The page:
Official Review: Team Sonic Racing (Computer)

By Daisy May, Jun 7, 2019 (updated Jun 7, 2019) 8 3

Jun 7, 2019
  • Release Date (NA): May 21, 2019
  • Release Date (EU): May 21, 2019
  • Publisher: Sega
  • Developer: Sumo Digital
  • Genres: Kart Racing
  • ESRB Rating: Everyone
  • PEGI Rating: Three years and older
  • Also For: Nintendo Switch, PlayStation 4, Xbox One
  • Single player
    Local Multiplayer
    Online Multiplayer
In what is essentially a sequel to the much-loved All-Stars Racing Transformed, Sonic and friends return to the track with a brand new story mode and multiplayer mayhem!
Daisy May


It's been seven years since the last Sonic Racing game, with Sonic All-Stars Racing Transformed being released in 2012. With this in mind, you might expect Sumo's latest Sonic game to be leagues ahead, given how far we've come since then. While I found myself enjoying the game thoroughly, there are some things I feel were simply done better in both All-Stars Racing and Transformed.

What's New?



Let's start off with the most important part of this genre—the gameplay. Team Sonic Racing plays very similarly to past titles, with most of the new mechanics being based around teamwork. By performing actions in conjunction with your teammates, you can receive extra boosts in the form of 'Slingshots' and 'Skimboosts'. These new mechanics have the most impact out of everything on offer, acting as the best ways to gain speed. The 'All-Star' mechanic found in previous games is replaced with a similar 'Team Ultimate' move, giving all three teammates higher speed and invincibility for a small period of time. By hitting other players in this mode, you can extend the timer, as well as knock them down. The function of transforming your vehicle is gone, with the game sticking strictly to cars. This was popular with players of the Transformed game, but I personally prefer the simpler gameplay.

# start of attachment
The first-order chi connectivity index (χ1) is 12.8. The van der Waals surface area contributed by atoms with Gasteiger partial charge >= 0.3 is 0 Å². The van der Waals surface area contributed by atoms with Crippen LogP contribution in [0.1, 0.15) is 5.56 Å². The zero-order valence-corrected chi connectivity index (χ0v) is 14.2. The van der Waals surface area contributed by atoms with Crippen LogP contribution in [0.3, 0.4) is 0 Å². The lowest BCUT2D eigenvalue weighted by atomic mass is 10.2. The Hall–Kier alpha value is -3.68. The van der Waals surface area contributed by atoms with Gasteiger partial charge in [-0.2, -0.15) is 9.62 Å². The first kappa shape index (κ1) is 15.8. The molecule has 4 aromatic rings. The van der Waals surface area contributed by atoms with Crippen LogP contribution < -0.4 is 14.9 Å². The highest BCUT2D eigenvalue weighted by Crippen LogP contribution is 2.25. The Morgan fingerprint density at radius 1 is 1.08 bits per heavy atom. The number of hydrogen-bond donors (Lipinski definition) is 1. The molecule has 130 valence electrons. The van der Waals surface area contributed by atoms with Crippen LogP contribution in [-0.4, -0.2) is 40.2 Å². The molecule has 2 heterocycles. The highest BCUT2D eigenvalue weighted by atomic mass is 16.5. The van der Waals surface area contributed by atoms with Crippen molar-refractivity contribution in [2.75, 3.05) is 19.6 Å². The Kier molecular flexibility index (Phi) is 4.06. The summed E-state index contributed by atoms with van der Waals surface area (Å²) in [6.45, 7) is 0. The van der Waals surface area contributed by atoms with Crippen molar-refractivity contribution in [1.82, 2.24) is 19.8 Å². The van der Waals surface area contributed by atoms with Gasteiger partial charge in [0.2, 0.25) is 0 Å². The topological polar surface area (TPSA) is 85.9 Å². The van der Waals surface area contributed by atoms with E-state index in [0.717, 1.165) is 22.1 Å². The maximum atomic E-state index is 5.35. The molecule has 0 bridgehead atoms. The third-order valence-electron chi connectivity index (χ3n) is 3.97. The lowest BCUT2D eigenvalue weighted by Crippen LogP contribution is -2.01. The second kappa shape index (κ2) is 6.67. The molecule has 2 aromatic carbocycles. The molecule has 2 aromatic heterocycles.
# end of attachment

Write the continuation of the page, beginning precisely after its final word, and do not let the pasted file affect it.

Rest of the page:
Now, this team-based gameplay is certainly fun, but it does get frustrating at times. There are plenty of moments where I'm disappointed in the performance of my AI teammates despite my efforts. This is particularly true of the power-types, who seem to fare worse than everyone else on the team. This dependence on teammates isn't as obvious in single-player, as the AI opponents are all of equal skill, but when playing online, weaker teammates are sure to drag you down, even if you do exceedingly well.  

Instead of the generic power-ups found in previous titles, Team Sonic Racing uses Wisps, as is common in Sonic games today. This is a wonderful change, as the generic power-ups we had beforehand were uninspired and dull. The Wisps give the game the same charm you might find in Mario Kart items, with most of the offerings coming from other Sonic titles. Allowing you to transfer these Wisps to your team, the game gives you the option to help them out of sticky situations, as well as build your Ultimate meter. This is especially useful if you're in first place, as you often have little use for wisps. The game also brings Rings into normal races, which increase your score and maximum speed. These two aspects together make the power-ups feel less cheap than the weak ones found in All-Stars Racing and Transformed. Certain character types have exclusive wisps, making each type feel more unique.


Team Sonic Racing has a grand total of fifteen characters, divided into five teams of three. This is disappointing, to say the least. The first All-Stars Racing game had 20 characters, excluding version exclusives and DLC, whilst Transformed had 25 under the same stipulation. The main reason for the comparatively small roster is the removal of non-Sonic characters from the roster, ultimately serving to create a more coherent Sonic title, rather than a less focused 'Sonic & Sega' game. This is a shame, as it excludes fan favourites like Billy Hatcher and NiGHTS, but given the context of the game, I can at least understand this decision. What isn't understandable however is why roster wasn't padded out with a more Sonic characters. To begin with, where is Cream? Team Rose is not comprised of the classic trio of Amy, Big, and Cream, but instead Amy, Big, and Chao. Another example is Team Vector, comprising of Blaze, Silver, and Vector. I honestly can't see why they wouldn't just make a separate Team Chaotix, and find someone to replace Vector in Blaze's team. It's confusing, to say the least.